Passover, also known as Pesach, is a major Jewish festival that lasts for eight days, beginning this year on 27th March. It celebrates the exodus of the Israelites from slavery in Egypt to freedom in the land of Israel.
We spoke to Matty about what this means for someone living with Crohn’s, and how he adapts his commemoration of this important event.
I have been fortunate over the years to spend precious time with extended family in Israel at Passover. This year of course, like last year, given the pandemic, it will not be possible. That said, it remains a special and enjoyable time of year which having Crohn’s or Colitis can affect, from participation in the rituals to eating the traditional foods.
Passover begins with a Seder, a ritual feast that takes place on the first two nights.
During the Seder we tell the story of how the Jewish people were led out of Egypt to freedom, having been slaves. Seders are lengthy and can often go into the early hours of the next day. This can be especially hard to enjoy, and endure, due to fatigue caused by Crohn’s. I have found that the best way to combat the tiredness is to make sure I have a restful evening the night prior and rest throughout the day of the Seder in preparation.
The food and drink consumed at the Seder can also have an impact on people with Crohn’s or Colitis.
Firstly, we drink four full glasses of wine at various times throughout the evening. With my medication, azathioprine, it is recommended that I only have a “reasonable" amount of alcohol to prevent a reaction. It is permitted to replace the wine with grape juice, however the acidity in grape juice can still have a negative effect on the gut. To avoid both these things, I make sure only to have a minimal amount.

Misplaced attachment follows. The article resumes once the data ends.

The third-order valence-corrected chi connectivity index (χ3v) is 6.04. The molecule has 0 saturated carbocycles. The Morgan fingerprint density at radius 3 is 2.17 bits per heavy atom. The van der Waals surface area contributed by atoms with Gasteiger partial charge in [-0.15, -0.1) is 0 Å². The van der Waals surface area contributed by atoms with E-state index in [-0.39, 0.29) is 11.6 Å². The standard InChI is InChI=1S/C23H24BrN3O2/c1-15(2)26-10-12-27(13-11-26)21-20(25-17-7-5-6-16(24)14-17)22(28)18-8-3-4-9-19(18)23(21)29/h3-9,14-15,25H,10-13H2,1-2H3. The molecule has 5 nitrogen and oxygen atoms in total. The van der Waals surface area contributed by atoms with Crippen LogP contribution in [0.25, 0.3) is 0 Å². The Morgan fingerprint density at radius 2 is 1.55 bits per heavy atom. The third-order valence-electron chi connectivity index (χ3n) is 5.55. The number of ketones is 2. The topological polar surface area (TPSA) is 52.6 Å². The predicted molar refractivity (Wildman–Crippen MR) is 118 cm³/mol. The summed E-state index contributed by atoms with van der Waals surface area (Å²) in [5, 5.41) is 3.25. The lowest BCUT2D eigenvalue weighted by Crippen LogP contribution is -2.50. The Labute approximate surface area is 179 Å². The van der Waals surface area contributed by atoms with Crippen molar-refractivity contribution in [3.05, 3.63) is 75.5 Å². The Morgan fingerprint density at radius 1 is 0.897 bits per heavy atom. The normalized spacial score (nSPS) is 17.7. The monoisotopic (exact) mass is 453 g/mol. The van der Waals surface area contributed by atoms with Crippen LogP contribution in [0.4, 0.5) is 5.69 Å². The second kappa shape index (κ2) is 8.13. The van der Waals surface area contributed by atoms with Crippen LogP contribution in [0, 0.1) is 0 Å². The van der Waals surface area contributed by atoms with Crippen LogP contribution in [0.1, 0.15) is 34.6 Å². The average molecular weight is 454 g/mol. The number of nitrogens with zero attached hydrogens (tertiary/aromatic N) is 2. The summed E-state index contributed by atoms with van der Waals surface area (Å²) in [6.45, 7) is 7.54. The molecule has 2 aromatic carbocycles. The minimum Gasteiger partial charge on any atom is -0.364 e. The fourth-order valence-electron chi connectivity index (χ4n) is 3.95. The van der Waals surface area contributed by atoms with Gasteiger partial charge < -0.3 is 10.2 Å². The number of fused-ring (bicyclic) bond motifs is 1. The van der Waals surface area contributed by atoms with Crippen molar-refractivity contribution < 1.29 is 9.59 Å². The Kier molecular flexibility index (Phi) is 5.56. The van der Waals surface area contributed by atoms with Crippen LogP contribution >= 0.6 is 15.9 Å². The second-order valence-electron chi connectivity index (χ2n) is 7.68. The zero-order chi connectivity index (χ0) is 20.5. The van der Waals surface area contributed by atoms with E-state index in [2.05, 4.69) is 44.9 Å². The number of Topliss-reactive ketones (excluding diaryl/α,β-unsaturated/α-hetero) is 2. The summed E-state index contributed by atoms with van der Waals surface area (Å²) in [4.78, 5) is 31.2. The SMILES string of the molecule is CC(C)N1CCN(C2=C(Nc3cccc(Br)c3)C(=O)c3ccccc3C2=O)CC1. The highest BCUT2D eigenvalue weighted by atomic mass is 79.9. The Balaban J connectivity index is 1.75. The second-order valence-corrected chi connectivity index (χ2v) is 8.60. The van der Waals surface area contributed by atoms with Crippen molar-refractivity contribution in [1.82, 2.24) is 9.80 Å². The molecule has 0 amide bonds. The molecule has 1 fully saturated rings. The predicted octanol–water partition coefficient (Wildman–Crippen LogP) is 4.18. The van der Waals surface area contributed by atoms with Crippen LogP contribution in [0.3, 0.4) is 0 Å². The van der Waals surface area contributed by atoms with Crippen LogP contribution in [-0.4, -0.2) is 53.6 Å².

We also eat different types of food at the Seder to symbolise various events. For example, Maror is a bitter herb such as horseradish, to symbolise the bitterness of the slavery in Egypt and Charoset is a sweet, dark-coloured paste made of fruits and nuts to symbolise the mortar used by the Israelite slaves when they laid bricks for pharaoh's monuments. The consistency of these items can be potent on the gut. I therefore abstain from this part of the evening or look to substitute the items with something similar but gentler on my stomach.
Whilst I feel guilty for not fully participating, I have learnt that health comes first.
Putting health first is permitted, with permission to not to feel ashamed for compromising some of the traditions. In addition, my family and friends know about my condition, which makes it much easier to take compromising steps without any possible judgements being made against me. Being open is key.
Finally, throughout the eight days we eat Matzah. It is forbidden to consume baked goods that have risen while cooking such as cakes and most bread. The Matzah is an unleavened flatbread which can be hard to digest for some people with Crohn’s or Colitis. I therefore only consume a small amount of Matzah to prevent flare ups, which is not all bad as I don't think Matzah is the tastiest of foods!
Whilst Passover is a festival which severely restricts the food you can eat, it is still a joyous occasion and a great opportunity to be with friends and family which I look forward to each year.